Trump allows coal companies to take taxpayers for a ride, opens up mining on public lands

President Trump lifted an Obama-era moratorium on new coal leases on public lands, but critics say it will benefit executives, not workers.

A coal miner works next to a drill in an underground coal mine roughly 40-inches-high, in Welch, W. Va. CREDIT: AP Photo/David Goldman
A coal miner works next to a drill in an underground coal mine roughly 40-inches-high, in Welch, W. Va. CREDIT: AP Photo/David Goldman

President Trump decided to lift a temporary halt on new leases for mining coal on public lands, as part his executive order on energy, the White House has announced. Tuesday’s multi-pronged order guts actions taken by the Obama administration to address climate change.

Lifting the moratorium is expected to cost taxpayers by preventing them from getting fair market value for publicly owned coal for the foreseeable future.

The Bureau of Land Management put the coal leasing moratorium in place in January 2016, so a comprehensive review of the federal coal program could be completed. The review — the first in over 30 years — was launched to help ensure that taxpayers are receiving a fair return for use of their natural resources.

Lifting the moratorium without a review or reform means any new leases will continue at the current, undervalued rate. In addition, the current BLM bidding process is conducted without any public transparency. Advocates for reform were hoping the review process would change that.

“Resuming coal leasing under a secret process that sells coal to companies at below market value is contrary to law,” said Dan Bucks, former director of revenue for the state of Montana. “By selling coal at less than market value as required by the Mineral Leasing Act, President Trump and Secretary Zinke will fail to meet their constitutional duty to faithfully execute the law. These actions are an injustice to citizens and local communities and a betrayal of the law and the public trust.”

Taxpayers are estimated to be losing $1 billion a year in revenues because coal companies are not paying royalties on the actual market price of coal extracted from federal lands. Royalty payments are split between the federal government and the state where the coal is mined, and coal lease sales in the in the past decade garnered close to $1 per ton in bids.

This is above and beyond the so-called “royalties loophole,” which allows coal companies to sell publicly owned coal to subsidiaries at artificially low prices. An Obama-era rule had closed that loophole, but the Trump administration has already stayed the legally binding rule, and has initiated court proceedings to throw it out entirely. Under the loophole, taxpayers lose millions of dollars annually.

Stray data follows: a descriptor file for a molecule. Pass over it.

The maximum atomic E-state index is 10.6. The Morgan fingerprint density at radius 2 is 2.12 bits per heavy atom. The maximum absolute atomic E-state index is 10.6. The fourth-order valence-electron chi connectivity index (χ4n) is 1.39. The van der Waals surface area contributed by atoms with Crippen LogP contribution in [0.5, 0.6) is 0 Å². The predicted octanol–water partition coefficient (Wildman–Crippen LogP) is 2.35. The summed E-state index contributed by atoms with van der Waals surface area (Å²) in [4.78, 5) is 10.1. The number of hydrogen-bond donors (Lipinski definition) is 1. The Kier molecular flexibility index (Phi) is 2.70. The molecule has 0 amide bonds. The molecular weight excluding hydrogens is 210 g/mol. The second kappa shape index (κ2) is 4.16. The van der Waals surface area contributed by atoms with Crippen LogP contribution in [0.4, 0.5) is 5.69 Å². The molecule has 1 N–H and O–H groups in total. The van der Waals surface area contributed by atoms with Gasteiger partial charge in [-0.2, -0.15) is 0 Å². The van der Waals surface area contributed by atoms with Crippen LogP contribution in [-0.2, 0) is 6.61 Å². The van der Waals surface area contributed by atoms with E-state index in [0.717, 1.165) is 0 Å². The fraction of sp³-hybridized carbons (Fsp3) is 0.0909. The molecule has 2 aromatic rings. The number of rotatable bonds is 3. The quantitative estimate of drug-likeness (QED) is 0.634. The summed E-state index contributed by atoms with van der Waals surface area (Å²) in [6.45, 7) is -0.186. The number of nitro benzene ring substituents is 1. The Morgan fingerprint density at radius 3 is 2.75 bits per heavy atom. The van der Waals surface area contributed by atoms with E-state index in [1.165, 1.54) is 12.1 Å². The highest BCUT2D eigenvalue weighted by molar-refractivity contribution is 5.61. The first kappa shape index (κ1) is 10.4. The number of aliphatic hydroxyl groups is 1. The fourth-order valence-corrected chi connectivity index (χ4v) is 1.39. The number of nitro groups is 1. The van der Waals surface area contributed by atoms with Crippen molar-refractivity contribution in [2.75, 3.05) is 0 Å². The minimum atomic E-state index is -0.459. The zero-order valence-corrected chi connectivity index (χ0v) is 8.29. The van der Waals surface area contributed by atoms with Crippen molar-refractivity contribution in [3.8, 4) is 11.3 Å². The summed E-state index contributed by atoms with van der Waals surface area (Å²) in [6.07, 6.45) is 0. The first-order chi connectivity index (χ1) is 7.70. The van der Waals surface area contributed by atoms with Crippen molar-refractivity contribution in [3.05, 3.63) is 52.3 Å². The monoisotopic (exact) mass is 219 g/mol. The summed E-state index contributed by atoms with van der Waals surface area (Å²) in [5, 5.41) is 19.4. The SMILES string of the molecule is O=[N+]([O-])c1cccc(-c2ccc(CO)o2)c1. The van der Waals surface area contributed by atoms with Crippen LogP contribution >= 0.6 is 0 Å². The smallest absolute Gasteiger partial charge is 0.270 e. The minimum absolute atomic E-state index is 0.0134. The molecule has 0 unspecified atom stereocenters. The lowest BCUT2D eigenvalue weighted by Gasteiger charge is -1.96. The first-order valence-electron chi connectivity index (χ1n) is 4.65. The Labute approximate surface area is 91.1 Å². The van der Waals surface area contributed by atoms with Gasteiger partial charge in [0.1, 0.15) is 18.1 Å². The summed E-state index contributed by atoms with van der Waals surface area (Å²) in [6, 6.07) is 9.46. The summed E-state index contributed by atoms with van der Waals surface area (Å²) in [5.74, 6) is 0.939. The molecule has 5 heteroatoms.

However, with natural gas outcompeting coal on all fronts — and with coal companies already sitting on approximately 20 years of reserves under lease — it is not clear that the industry will be moving to lease more mining areas anytime soon.

Even if new leasing goes forward, critics say Trump’s order to lift the moratorium will do more for coal industry executives than it will for coal communities. Coal jobs have been in decline for decades — and not just because coal production is falling. Automation and new mining processes have diminished the number of jobs per ton of coal.

“This order won’t bring the coal industry back, but it will ensure coal companies rip off American taxpayers for years to come,” said Jesse Prentice-Dunn, advocacy director for the Center for Western Priorities. “Leasing our coal for a dollar a ton is a bad deal, there’s no way around it. It seems President Trump is looking out for coal executives, not negotiating for American taxpayers.”

By lifting the temporary pause on new federal coal leases, the president adds to his list of actions that may harm coal communities. This includes rolling back a federal rule that would protect communities from industry dumping toxic heavy metals and other debris into nearby waterways. Crippling the rule was a “top priority” for Robert Murray, CEO of the coal mining giant Murray Energy Corp.

Trump’s budget proposal also reduces Abandoned Mine Land grants that help states reclaim toxic abandoned mine sites that still pollute nearby coal communities.